Defining proficiency: Identify the baseline skills and understandings necessary to effectively use the tool. This could include information about how the tool collects and stores or shares data, technical knowledge (e.g., logging on to and wayfinding within the tool), and key functionalities.
Differentiating resources: Your edtech vendor likely provides resources such as professional development sessions, one-pagers, and how-to videos. However, these are usually designed with broad audiences in mind. You should think about how you might leverage your school- or system-level instructional leaders to personalize vendor-provided materials that specifically target your community’s unique needs.
Providing accessible opportunities: You should aim to provide accessible, multimodal opportunities to engage with the tool. This may include both online webinars and live training opportunities that align with your users’ schedules and provide them the support they need to fully engage (e.g., if you are rolling out a parent-facing tool, consider hosting evening workshops and providing child care).
Step 3: Sustain Support
Users learn at different rates, and new students and staff will need to be brought up to speed on how to use the tool as well. To account for both of these, you will need to develop systems that offer sustained support for effective edtech use. Designing these systems will require you to develop un-siloed support and create structures for continuous improvement.
Un-siloed support: The lines between technology and instructional or operational functions of schools are blurring. As part of your implementation, it is important to weave together support structures that speak to the various aspects of an edtech tool. For example, edtech components of a curriculum should be supported by leaders with knowledge of both the academic and technical elements of these tools—leaders who work together to provide support that bridges the gap between content and technological knowledge.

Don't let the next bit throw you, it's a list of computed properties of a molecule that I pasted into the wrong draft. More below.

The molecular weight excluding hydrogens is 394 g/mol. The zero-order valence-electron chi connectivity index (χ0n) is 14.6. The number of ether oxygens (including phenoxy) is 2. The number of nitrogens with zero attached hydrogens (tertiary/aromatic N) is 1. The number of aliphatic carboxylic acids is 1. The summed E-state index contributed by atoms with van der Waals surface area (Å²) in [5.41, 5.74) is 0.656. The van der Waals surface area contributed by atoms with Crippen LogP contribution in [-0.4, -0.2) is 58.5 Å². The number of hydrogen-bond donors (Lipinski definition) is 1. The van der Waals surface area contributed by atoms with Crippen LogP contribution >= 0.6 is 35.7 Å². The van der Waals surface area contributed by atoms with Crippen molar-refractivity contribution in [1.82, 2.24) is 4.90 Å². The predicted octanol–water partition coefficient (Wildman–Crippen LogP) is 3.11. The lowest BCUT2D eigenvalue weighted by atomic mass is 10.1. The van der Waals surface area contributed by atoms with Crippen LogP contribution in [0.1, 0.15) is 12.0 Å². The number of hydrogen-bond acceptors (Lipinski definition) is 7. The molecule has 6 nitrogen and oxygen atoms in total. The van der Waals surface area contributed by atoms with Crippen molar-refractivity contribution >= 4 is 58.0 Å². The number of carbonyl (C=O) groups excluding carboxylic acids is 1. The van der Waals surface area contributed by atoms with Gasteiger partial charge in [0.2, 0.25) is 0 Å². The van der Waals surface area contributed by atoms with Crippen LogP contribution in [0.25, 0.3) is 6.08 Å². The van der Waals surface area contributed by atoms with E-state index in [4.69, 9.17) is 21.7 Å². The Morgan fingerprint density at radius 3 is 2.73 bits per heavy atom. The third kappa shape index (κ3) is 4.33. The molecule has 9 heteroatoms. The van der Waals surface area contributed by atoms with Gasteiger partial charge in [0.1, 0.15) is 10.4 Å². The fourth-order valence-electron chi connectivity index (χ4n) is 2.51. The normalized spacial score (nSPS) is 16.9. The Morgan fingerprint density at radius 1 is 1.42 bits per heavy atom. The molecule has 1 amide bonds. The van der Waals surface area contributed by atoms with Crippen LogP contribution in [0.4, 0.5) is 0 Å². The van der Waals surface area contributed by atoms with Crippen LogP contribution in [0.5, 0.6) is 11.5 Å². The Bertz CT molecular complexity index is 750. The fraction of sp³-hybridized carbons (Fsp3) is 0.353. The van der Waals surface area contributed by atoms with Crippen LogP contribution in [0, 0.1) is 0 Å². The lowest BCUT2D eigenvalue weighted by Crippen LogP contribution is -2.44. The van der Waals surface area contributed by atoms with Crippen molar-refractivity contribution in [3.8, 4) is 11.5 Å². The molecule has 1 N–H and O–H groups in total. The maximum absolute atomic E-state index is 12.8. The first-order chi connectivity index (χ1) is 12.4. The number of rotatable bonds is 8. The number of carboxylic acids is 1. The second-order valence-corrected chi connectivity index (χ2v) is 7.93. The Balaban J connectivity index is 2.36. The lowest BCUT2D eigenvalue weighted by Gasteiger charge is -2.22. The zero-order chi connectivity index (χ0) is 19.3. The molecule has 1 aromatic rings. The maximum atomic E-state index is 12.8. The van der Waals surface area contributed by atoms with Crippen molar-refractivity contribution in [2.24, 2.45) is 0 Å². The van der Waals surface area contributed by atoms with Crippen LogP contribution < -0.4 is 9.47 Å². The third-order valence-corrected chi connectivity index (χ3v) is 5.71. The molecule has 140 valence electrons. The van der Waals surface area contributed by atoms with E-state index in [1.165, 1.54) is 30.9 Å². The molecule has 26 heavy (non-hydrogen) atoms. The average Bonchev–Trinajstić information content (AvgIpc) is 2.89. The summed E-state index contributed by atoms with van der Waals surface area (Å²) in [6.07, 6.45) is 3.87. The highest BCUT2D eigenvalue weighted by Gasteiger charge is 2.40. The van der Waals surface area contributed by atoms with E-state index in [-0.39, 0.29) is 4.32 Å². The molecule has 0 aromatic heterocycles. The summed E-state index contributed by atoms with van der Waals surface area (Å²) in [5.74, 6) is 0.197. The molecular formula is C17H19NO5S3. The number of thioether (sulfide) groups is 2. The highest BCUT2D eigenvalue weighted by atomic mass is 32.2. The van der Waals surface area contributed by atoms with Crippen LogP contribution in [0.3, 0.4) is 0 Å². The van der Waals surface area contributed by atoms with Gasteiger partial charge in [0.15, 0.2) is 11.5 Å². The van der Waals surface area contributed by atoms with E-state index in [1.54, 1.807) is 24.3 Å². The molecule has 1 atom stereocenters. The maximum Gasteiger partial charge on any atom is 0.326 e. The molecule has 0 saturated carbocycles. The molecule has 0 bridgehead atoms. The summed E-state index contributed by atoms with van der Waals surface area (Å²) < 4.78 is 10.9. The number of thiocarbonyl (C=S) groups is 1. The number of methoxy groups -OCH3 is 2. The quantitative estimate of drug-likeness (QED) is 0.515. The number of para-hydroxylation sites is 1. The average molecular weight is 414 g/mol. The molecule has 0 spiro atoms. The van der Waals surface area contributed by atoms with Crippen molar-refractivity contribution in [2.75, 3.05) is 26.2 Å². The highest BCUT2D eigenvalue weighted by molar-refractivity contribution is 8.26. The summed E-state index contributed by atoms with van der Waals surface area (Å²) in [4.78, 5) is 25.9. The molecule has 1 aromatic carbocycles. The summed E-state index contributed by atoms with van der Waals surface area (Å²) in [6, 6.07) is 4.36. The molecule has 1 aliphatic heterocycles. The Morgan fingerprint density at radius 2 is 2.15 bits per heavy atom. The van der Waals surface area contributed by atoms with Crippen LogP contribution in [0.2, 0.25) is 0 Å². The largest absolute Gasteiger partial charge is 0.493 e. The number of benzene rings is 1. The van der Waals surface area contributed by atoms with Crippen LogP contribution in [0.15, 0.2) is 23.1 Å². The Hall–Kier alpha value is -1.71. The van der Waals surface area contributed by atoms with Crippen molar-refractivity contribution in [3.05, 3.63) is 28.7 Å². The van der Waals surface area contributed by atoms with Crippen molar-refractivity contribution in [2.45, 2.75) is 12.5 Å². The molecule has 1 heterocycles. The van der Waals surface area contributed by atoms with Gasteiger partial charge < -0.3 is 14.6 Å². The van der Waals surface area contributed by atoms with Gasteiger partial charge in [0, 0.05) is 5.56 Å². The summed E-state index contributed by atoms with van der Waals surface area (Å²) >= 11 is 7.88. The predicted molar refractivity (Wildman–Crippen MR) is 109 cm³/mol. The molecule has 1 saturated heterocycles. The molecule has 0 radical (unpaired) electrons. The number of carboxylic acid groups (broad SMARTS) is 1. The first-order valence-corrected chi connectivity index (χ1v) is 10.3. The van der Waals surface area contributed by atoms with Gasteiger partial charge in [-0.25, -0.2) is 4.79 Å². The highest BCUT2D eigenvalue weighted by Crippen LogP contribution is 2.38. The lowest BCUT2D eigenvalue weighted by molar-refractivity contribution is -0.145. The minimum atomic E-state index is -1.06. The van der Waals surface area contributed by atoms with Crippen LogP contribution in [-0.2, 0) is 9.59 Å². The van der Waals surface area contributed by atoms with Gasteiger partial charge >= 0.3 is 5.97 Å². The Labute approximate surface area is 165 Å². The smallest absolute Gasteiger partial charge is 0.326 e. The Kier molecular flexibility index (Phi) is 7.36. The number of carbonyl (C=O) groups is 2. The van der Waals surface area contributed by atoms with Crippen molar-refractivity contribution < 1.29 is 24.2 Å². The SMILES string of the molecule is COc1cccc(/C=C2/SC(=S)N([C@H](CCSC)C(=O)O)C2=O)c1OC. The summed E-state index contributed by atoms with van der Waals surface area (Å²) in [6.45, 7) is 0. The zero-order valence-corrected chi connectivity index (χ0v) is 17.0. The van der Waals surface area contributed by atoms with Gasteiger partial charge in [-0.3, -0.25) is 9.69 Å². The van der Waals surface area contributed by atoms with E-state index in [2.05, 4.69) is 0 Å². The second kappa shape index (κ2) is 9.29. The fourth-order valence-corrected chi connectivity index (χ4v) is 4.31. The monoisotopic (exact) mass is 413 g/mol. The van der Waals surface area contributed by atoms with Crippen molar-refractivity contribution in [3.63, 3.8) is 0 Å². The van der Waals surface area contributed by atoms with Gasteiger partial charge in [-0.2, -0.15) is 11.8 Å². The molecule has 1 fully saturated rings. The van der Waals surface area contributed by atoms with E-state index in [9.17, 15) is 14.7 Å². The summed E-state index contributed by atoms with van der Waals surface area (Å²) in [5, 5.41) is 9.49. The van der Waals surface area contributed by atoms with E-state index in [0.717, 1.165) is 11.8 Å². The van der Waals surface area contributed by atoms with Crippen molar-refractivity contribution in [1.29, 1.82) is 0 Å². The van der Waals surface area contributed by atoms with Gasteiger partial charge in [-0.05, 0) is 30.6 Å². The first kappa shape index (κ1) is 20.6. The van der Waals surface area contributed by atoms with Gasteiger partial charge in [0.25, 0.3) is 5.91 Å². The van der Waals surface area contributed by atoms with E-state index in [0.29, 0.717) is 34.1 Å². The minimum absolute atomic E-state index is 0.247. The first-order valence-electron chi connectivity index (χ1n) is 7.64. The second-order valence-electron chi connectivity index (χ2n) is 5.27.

These support structures, like those used during your rollout, should also provide various access points to ensure equitable access. This could include a suite of resources like how-to guides and videos available in multiple formats and languages. Additionally, edtech champions in the school could directly support their peers in developing the skills and knowledge needed to use the tools effectively.
Continuous improvement: Your implementation supports should adapt and change over time. As stakeholders, curricula, and innovation continue to evolve, it is important to investigate how you might need to update support structures to address your community’s evolving needs. Consider how you might build opportunities to gather feedback via surveys, focus groups, or empathy interviews in order to identify ways they could improve.
School and system edtech leaders play an essential role in technology integration, but this role increasingly involves supporting the effective use of edtech tools. These leaders can use the three strategies above to provide accessible on-ramps and ensure that those who drive their edtech usage are supported and prepared to do so effectively.